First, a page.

City of Vancouver does not have legal authority to start road tolls: Mayor Stewart

Nov 14 2020, 12:03 am

Even if Vancouver City Council decides to push forward with a city staff proposal to implement road tolls within the Metro Core area, it does not have the real powers to do so.

On Thursday, during his annual speech to the Greater Vancouver Board of Trade (GVBOT), Mayor Kennedy Stewart addressed concerns raised with regards to the mobility pricing proposal for downtown Vancouver and Central Broadway by city staff as part of the municipal government’s new Climate Emergency Action Plan (CEAP).

“As it turns out, the City of Vancouver does not even have the legal authority to put something like this in place,” said Stewart, who suggested that any city council decision will instead lead to more study.

The legal authority lies with the provincial government, which previously indicated it is opposed to tolls, given its position on charging a fee for using the Port Mann and Golden Ears bridges.

The mayor also suggested that the city has not been able to achieve the right “balance” when it comes to reducing tensions and stress amongst residents and businesses during COVID-19.

Although the city staff report included a timeline for implementing mobility pricing by 2025 or earlier and the estimated one-time capital cost of $250 million and annual operating revenues of $50 million to $80 million, Stewart claims “there was never really a plan.”

“There will be no cameras set up with people driving in and being charged anytime soon,” he continued. “It did get inflated in terms of media coverage, and rightly so I think. But you won’t be seeing mobility pricing anytime soon in Vancouver.”

But when asked to further clarify whether this means city council will “back off” from its Metro Core mobility pricing idea, Stewart said not necessarily.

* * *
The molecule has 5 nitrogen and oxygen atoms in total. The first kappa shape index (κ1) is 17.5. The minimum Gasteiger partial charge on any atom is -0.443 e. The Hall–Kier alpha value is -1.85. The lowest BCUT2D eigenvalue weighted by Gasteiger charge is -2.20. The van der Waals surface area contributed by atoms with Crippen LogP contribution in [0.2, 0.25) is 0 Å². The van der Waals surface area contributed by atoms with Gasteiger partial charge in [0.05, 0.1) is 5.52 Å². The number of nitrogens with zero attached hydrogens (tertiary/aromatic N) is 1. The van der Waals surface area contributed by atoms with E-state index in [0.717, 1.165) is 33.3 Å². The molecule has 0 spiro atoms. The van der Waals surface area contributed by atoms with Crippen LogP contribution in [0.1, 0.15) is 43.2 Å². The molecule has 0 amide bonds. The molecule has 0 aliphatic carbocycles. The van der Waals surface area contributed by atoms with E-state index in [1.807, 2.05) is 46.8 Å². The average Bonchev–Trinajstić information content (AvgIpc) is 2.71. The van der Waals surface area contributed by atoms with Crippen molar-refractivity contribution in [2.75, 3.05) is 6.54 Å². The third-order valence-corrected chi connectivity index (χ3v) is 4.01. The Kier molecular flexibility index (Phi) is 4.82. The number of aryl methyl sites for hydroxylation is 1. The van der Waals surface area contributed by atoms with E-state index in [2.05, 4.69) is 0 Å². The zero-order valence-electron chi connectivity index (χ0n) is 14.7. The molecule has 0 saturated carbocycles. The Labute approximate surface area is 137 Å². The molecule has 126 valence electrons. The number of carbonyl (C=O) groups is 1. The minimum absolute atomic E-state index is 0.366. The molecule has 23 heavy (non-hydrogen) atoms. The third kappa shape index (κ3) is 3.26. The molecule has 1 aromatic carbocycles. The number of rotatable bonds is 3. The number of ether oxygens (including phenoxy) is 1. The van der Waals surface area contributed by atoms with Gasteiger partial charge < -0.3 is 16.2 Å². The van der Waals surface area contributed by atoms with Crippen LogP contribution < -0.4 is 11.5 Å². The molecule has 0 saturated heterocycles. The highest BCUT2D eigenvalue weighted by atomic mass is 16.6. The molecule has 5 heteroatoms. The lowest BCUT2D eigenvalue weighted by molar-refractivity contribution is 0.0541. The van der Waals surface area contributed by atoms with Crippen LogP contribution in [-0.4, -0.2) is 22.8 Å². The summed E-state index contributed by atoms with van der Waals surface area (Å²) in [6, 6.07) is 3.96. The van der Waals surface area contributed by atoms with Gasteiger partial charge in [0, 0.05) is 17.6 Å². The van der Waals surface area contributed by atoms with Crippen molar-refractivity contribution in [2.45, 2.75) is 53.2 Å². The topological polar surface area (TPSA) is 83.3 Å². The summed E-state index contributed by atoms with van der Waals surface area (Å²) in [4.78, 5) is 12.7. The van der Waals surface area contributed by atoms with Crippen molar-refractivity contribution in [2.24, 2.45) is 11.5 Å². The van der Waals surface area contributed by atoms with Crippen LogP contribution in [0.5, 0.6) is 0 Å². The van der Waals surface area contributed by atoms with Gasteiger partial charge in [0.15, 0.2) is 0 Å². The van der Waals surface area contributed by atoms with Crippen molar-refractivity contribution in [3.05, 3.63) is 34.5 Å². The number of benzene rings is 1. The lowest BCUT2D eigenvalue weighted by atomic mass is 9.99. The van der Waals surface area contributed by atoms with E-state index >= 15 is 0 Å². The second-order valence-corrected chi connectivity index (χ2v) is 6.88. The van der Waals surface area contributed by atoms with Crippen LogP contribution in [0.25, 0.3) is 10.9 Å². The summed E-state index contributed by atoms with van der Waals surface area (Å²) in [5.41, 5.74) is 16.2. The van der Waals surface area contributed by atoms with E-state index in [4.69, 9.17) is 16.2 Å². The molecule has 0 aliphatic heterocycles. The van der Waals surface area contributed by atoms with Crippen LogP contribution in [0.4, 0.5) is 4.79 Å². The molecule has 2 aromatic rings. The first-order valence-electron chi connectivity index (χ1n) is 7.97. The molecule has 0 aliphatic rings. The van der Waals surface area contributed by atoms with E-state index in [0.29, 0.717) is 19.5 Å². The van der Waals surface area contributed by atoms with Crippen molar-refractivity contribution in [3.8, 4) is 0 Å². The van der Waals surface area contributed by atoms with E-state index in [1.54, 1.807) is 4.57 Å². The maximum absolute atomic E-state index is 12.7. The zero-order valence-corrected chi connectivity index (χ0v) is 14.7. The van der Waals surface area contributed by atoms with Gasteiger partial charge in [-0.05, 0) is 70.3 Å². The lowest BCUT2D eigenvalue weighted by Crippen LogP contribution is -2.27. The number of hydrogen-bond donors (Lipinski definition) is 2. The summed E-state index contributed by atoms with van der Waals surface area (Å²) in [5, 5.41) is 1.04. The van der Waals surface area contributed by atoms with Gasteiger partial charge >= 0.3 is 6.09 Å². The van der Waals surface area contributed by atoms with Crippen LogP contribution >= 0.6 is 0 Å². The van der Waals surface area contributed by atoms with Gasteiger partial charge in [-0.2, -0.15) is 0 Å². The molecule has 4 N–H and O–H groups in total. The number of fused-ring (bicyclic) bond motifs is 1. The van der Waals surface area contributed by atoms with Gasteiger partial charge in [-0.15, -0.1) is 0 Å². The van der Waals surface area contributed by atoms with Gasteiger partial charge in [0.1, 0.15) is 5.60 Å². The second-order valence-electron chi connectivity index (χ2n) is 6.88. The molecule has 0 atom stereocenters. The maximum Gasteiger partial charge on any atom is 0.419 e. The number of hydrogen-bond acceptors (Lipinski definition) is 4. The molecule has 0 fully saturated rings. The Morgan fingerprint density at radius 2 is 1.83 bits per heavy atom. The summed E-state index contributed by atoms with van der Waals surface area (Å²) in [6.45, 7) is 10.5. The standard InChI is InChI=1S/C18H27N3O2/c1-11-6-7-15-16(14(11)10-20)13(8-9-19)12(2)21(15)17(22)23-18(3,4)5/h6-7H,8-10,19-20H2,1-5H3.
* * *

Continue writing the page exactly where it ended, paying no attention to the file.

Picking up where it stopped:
TransLink’s Mayors’ Council, which previously studied regional mobility pricing in detail resulting in a 2018 report, was not aware of the City of Vancouver’s intentions prior to the release of the city staff report.

Business groups including GVBOT and various business improvement associations have come forward against Metro Core mobility pricing in favour of a regional approach led by TransLink.

TransLink CEO Kevin Desmond also suggested that a regional approach is required. The public transit authority has been planning on using revenues generated by mobility pricing to help cover its falling gas tax revenues due to the adoption of electric-battery vehicles, and to fund future transit expansion and improvements.

On November 17, city council will continue its deliberations on Metro Core mobility pricing and other city staff recommendations under the CEAP framework.

This includes mandatory parking permit requirements for all residential streets across Vancouver, a new five-year active transportation and public transit bus priority measure strategy, a policy that promotes remote and flexible work, eliminating parking requirements for new buildings, expanding electric-battery vehicle charging infrastructure, allowing gas stations to offer electric charging services, and various policies that further reduce emissions from existing and new buildings.

Kenneth ChanKenneth Chan

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